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Don’t invest unless you’re prepared to lose all the money you invest. This is a high-risk investment. Take 2 mins to learn more.

THE CO-INVESTOR
CIRCLE

Invest directly into single high growth
technology companies

Don’t invest unless you’re prepared to lose all the money you invest. This is a high-risk investment.

INTRODUCTION TO THE
CO-INVESTOR CIRCLE

The Oxford Capital Co-Investor Circle (“CIC”) is our network of sophisticated investors, who share our passion for supporting interesting businesses with the potential for rapid value growth. With over £70m invested into more than 30 companies, the Co-Investor Circle is markedly different to other types of investor networks.

The platform enables individuals and family offices access to investments in privately-owned companies that would usually only be open to institutional investors. We allow members to build their own portfolio and to invest directly alongside Oxford Capital and other global VC firms into a select group of highly curated investment opportunities, in sectors such as technology, healthcare and sustainability.

0 +

members of the CIC

0

different companies invested in across the portfolio

£ m

total invested by CIC members

£ M

shared exit value

Past performance is not a reliable indicator of future results. Data at June 2022.

PORTFOLIO COMPANIES

moneybox
red sift logo
attest logo
ose logo for eis investors
hoxton ai eis investment
legislate eis fund
log my care eis fund
spoke logo 1
helloSelf
bower collective
scan logo for website 2
BlueZone Website
xihelm
hometree logo
curve
outplay logo
wrisk logo
26
zamma
8
ark 1

BECOMING A
CO-INVESTOR CIRCLE
MEMBER

We created our Co-Investor Circle more than ten years ago, to offer individuals a new way to invest directly in venture capital and other early stage opportunities.

We know that making direct investments into small companies can be very high risk, so we aim to reduce that risk through our philosophy of “leveraging expertise”.

6-8 deals a year

Institutional investment terms

Ability to vote on your own shares

Regular reporting and bi-annual valuations

May qualify for Enterprise Investment Scheme tax reliefs

No fee to join and no obligation to invest

CASE STUDIES

latent

Acquired by Waymo (a Google subsidiary)

red sift logo

Transforming the Cyber Security Sector

moneybox

Hitting 1 Million Customers

SPEAK TO A MEMBER OF OUR TEAM

CALL +44 (0)1865 860 760

REQUEST INFORMATION PACK

Estimated reading time: 2 min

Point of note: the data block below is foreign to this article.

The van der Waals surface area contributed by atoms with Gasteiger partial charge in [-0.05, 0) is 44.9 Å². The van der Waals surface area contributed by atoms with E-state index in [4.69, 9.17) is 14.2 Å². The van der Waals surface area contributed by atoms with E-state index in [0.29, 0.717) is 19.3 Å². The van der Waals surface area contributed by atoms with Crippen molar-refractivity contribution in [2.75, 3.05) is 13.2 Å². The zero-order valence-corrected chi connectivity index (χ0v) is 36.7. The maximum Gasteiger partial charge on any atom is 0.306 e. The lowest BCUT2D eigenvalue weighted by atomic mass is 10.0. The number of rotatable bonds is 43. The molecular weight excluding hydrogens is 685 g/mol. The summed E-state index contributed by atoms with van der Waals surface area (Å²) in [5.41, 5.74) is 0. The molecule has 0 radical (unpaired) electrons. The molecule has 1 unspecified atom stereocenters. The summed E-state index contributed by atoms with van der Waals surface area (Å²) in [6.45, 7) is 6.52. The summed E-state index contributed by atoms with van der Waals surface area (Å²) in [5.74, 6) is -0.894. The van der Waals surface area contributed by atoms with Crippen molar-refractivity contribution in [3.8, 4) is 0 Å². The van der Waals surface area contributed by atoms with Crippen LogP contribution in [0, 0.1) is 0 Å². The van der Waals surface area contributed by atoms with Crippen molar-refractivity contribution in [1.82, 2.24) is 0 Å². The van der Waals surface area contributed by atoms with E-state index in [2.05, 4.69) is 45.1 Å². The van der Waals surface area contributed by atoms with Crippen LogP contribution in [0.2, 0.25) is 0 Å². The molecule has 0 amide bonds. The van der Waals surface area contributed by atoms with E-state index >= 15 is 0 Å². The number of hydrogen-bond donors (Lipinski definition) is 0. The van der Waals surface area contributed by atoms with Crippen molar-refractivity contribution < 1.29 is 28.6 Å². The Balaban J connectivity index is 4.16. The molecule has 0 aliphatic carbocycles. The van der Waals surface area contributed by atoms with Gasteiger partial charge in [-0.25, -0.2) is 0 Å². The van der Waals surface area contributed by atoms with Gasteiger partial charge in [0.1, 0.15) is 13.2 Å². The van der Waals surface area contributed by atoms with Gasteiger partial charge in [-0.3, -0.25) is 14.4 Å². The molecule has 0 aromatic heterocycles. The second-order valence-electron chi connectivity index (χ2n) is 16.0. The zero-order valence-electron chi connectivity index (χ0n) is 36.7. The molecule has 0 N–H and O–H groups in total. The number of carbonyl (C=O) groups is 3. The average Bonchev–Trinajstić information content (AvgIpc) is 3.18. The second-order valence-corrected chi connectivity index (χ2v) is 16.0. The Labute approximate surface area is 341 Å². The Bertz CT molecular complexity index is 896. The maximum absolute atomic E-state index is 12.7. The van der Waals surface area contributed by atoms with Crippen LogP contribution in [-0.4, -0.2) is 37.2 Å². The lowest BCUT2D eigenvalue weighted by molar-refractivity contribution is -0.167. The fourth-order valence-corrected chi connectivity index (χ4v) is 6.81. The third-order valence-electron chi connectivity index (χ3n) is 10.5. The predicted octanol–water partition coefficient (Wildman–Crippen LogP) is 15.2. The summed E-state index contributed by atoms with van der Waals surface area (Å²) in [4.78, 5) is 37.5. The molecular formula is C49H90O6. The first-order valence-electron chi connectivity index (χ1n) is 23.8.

Due to the potential for losses, the Financial Conduct Authority (FCA) considers this investment to be high risk.

What are the key risks?

  1. You could lose all the money you invest
    1. If the business you invest in fails, you are likely to lose 100% of the money you invested. Most start-up businesses fail.
  2. You are unlikely to be protected if something goes wrong
    1. Protection from the Financial Services Compensation Scheme (FSCS), in relation to claims against failed regulated firms, does not cover poor investment performance. Try the FSCS investment protection checker here.
    2. Protection from the Financial Ombudsman Service (FOS) does not cover poor investment performance. If you have a complaint against an FCA-regulated firm, FOS may be able to consider it. Learn more about FOS protection here.
  3. You won’t get your money back quickly
    1. Even if the business you invest in is successful, it may take several years to get your money back. You are unlikely to be able to sell your investment early.
    2. The most likely way to get your money back is if the business is bought by another business or lists its shares on an exchange such as the London Stock Exchange. These events are not common.
    3. If you are investing in a start-up business, you should not expect to get your money back through dividends. Start-up businesses rarely pay these.
  4. Don’t put all your eggs in one basket
    1. Putting all your money into a single business or type of investment for example, is risky. Spreading your money across different investments makes you less dependent on any one to do well.
    2. A good rule of thumb is not to invest more than 10% of your money in high-risk investments. https://www.fca.org.uk/investsmart/5-questions-ask-you-invest
  5. The value of your investment can be reduced
    1. The percentage of the business that you own will decrease if the business issues more shares. This could mean that the value of your investment reduces, depending on how much the business grows. Most start-up businesses issue multiple rounds of shares.
    2. These new shares could have additional rights that your shares don’t have, such as the right to receive a fixed dividend, which could further reduce your chances of getting a return on your investment.

 

If you are interested in learning more about how to protect yourself, visit the FCA’s website here.